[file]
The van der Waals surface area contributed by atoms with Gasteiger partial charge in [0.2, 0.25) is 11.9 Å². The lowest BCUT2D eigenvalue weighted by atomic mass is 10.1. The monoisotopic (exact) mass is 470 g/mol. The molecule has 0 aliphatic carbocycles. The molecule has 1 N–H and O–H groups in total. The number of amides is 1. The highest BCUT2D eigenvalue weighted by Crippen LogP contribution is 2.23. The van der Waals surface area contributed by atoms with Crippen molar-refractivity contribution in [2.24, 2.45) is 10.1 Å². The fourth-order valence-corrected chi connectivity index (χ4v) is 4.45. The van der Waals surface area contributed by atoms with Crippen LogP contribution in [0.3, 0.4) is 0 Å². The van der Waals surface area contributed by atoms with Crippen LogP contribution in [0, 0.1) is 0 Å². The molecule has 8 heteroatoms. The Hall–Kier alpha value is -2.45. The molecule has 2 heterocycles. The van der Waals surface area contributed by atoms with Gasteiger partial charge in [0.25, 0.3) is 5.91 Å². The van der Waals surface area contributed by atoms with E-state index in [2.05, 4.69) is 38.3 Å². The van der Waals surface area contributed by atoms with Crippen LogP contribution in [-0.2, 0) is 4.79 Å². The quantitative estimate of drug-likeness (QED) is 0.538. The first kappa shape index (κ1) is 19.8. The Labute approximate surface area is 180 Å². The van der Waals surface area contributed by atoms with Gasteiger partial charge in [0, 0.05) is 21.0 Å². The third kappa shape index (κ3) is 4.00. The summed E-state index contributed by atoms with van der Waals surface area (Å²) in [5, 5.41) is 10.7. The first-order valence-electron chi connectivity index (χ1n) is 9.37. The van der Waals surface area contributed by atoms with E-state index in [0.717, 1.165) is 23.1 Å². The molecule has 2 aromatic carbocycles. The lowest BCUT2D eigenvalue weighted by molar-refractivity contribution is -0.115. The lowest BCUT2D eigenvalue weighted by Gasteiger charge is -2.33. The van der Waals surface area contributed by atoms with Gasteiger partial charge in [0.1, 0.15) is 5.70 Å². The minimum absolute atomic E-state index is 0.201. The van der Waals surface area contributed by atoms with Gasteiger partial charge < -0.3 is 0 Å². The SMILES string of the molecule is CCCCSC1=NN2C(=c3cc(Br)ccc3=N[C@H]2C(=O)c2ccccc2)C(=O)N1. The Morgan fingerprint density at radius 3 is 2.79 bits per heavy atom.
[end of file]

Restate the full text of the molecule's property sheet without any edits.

The van der Waals surface area contributed by atoms with Gasteiger partial charge in [0.2, 0.25) is 11.9 Å². The lowest BCUT2D eigenvalue weighted by atomic mass is 10.1. The monoisotopic (exact) mass is 470 g/mol. The molecule has 0 aliphatic carbocycles. The molecule has 1 N–H and O–H groups in total. The number of amides is 1. The highest BCUT2D eigenvalue weighted by Crippen LogP contribution is 2.23. The van der Waals surface area contributed by atoms with Crippen molar-refractivity contribution in [2.24, 2.45) is 10.1 Å². The fourth-order valence-corrected chi connectivity index (χ4v) is 4.45. The van der Waals surface area contributed by atoms with Crippen LogP contribution in [0.3, 0.4) is 0 Å². The van der Waals surface area contributed by atoms with Crippen LogP contribution in [0, 0.1) is 0 Å². The molecule has 8 heteroatoms. The Hall–Kier alpha value is -2.45. The molecule has 2 heterocycles. The van der Waals surface area contributed by atoms with Gasteiger partial charge in [0.25, 0.3) is 5.91 Å². The van der Waals surface area contributed by atoms with E-state index in [2.05, 4.69) is 38.3 Å². The van der Waals surface area contributed by atoms with Crippen LogP contribution in [-0.2, 0) is 4.79 Å². The quantitative estimate of drug-likeness (QED) is 0.538. The first kappa shape index (κ1) is 19.8. The Labute approximate surface area is 180 Å². The van der Waals surface area contributed by atoms with Gasteiger partial charge in [0, 0.05) is 21.0 Å². The third kappa shape index (κ3) is 4.00. The summed E-state index contributed by atoms with van der Waals surface area (Å²) in [5, 5.41) is 10.7. The first-order valence-electron chi connectivity index (χ1n) is 9.37. The van der Waals surface area contributed by atoms with E-state index in [0.717, 1.165) is 23.1 Å². The molecule has 2 aromatic carbocycles. The lowest BCUT2D eigenvalue weighted by molar-refractivity contribution is -0.115. The lowest BCUT2D eigenvalue weighted by Gasteiger charge is -2.33. The van der Waals surface area contributed by atoms with Gasteiger partial charge in [0.1, 0.15) is 5.70 Å². The minimum absolute atomic E-state index is 0.201. The van der Waals surface area contributed by atoms with Gasteiger partial charge < -0.3 is 0 Å². The SMILES string of the molecule is CCCCSC1=NN2C(=c3cc(Br)ccc3=N[C@H]2C(=O)c2ccccc2)C(=O)N1. The Morgan fingerprint density at radius 3 is 2.79 bits per heavy atom.